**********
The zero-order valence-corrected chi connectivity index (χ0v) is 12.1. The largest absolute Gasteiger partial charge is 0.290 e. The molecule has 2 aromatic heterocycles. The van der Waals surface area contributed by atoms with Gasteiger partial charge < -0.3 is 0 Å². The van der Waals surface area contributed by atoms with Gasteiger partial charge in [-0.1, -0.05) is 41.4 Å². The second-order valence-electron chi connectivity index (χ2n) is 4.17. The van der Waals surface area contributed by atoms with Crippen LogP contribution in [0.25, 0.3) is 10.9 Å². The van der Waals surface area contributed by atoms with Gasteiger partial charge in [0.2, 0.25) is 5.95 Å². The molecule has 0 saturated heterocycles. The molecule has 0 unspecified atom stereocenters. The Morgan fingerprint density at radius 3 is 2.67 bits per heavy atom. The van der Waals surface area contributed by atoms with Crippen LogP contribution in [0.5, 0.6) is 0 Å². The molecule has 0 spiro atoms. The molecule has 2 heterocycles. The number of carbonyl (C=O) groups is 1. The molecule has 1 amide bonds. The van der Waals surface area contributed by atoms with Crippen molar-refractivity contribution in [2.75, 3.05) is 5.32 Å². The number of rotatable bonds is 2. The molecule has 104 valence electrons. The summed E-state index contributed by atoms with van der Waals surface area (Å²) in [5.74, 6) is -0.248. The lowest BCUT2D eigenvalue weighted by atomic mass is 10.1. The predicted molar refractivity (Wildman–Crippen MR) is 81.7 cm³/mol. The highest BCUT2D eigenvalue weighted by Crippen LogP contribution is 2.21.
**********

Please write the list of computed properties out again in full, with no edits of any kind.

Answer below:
The zero-order valence-corrected chi connectivity index (χ0v) is 12.1. The largest absolute Gasteiger partial charge is 0.290 e. The molecule has 2 aromatic heterocycles. The van der Waals surface area contributed by atoms with Gasteiger partial charge < -0.3 is 0 Å². The van der Waals surface area contributed by atoms with Gasteiger partial charge in [-0.1, -0.05) is 41.4 Å². The second-order valence-electron chi connectivity index (χ2n) is 4.17. The van der Waals surface area contributed by atoms with Crippen LogP contribution in [0.25, 0.3) is 10.9 Å². The van der Waals surface area contributed by atoms with Gasteiger partial charge in [0.2, 0.25) is 5.95 Å². The molecule has 0 saturated heterocycles. The molecule has 0 unspecified atom stereocenters. The Morgan fingerprint density at radius 3 is 2.67 bits per heavy atom. The van der Waals surface area contributed by atoms with Crippen LogP contribution in [0.5, 0.6) is 0 Å². The molecule has 0 spiro atoms. The molecule has 2 heterocycles. The number of carbonyl (C=O) groups is 1. The molecule has 1 amide bonds. The van der Waals surface area contributed by atoms with Crippen molar-refractivity contribution in [2.75, 3.05) is 5.32 Å². The number of rotatable bonds is 2. The molecule has 104 valence electrons. The summed E-state index contributed by atoms with van der Waals surface area (Å²) in [5.74, 6) is -0.248. The lowest BCUT2D eigenvalue weighted by atomic mass is 10.1. The predicted molar refractivity (Wildman–Crippen MR) is 81.7 cm³/mol. The highest BCUT2D eigenvalue weighted by Crippen LogP contribution is 2.21.